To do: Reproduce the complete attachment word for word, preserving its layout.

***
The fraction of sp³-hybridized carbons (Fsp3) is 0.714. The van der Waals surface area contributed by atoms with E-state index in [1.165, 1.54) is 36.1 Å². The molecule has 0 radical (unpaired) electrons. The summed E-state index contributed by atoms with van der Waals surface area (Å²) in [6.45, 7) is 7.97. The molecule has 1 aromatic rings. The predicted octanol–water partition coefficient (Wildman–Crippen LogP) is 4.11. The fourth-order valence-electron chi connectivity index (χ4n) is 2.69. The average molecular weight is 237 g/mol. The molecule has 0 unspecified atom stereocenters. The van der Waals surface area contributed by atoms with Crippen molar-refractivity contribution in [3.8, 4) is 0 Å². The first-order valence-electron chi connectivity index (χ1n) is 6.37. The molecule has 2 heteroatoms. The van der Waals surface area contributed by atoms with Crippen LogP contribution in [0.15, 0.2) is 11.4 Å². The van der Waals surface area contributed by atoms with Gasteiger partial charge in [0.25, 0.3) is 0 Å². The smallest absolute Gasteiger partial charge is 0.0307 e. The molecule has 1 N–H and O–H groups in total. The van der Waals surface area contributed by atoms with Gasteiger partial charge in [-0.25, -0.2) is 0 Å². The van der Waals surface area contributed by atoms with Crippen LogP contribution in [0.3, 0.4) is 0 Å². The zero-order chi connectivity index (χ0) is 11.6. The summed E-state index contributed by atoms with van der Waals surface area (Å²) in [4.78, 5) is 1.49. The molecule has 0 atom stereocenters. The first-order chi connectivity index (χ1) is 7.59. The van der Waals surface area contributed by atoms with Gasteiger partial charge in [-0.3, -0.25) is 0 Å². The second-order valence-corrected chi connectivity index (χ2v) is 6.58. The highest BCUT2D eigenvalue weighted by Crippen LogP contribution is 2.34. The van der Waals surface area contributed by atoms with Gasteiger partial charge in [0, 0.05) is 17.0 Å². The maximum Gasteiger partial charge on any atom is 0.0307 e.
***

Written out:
The fraction of sp³-hybridized carbons (Fsp3) is 0.714. The van der Waals surface area contributed by atoms with E-state index in [1.165, 1.54) is 36.1 Å². The molecule has 0 radical (unpaired) electrons. The summed E-state index contributed by atoms with van der Waals surface area (Å²) in [6.45, 7) is 7.97. The molecule has 1 aromatic rings. The predicted octanol–water partition coefficient (Wildman–Crippen LogP) is 4.11. The fourth-order valence-electron chi connectivity index (χ4n) is 2.69. The average molecular weight is 237 g/mol. The molecule has 0 unspecified atom stereocenters. The van der Waals surface area contributed by atoms with Crippen molar-refractivity contribution in [3.8, 4) is 0 Å². The first-order valence-electron chi connectivity index (χ1n) is 6.37. The molecule has 2 heteroatoms. The van der Waals surface area contributed by atoms with Crippen LogP contribution in [0.15, 0.2) is 11.4 Å². The van der Waals surface area contributed by atoms with Gasteiger partial charge in [0.25, 0.3) is 0 Å². The smallest absolute Gasteiger partial charge is 0.0307 e. The molecule has 1 N–H and O–H groups in total. The van der Waals surface area contributed by atoms with Gasteiger partial charge in [-0.25, -0.2) is 0 Å². The van der Waals surface area contributed by atoms with Crippen LogP contribution in [0.3, 0.4) is 0 Å². The zero-order chi connectivity index (χ0) is 11.6. The summed E-state index contributed by atoms with van der Waals surface area (Å²) in [4.78, 5) is 1.49. The molecule has 0 atom stereocenters. The first-order chi connectivity index (χ1) is 7.59. The van der Waals surface area contributed by atoms with Gasteiger partial charge in [-0.3, -0.25) is 0 Å². The second-order valence-corrected chi connectivity index (χ2v) is 6.58. The highest BCUT2D eigenvalue weighted by Crippen LogP contribution is 2.34. The van der Waals surface area contributed by atoms with Gasteiger partial charge in [0, 0.05) is 17.0 Å². The maximum Gasteiger partial charge on any atom is 0.0307 e.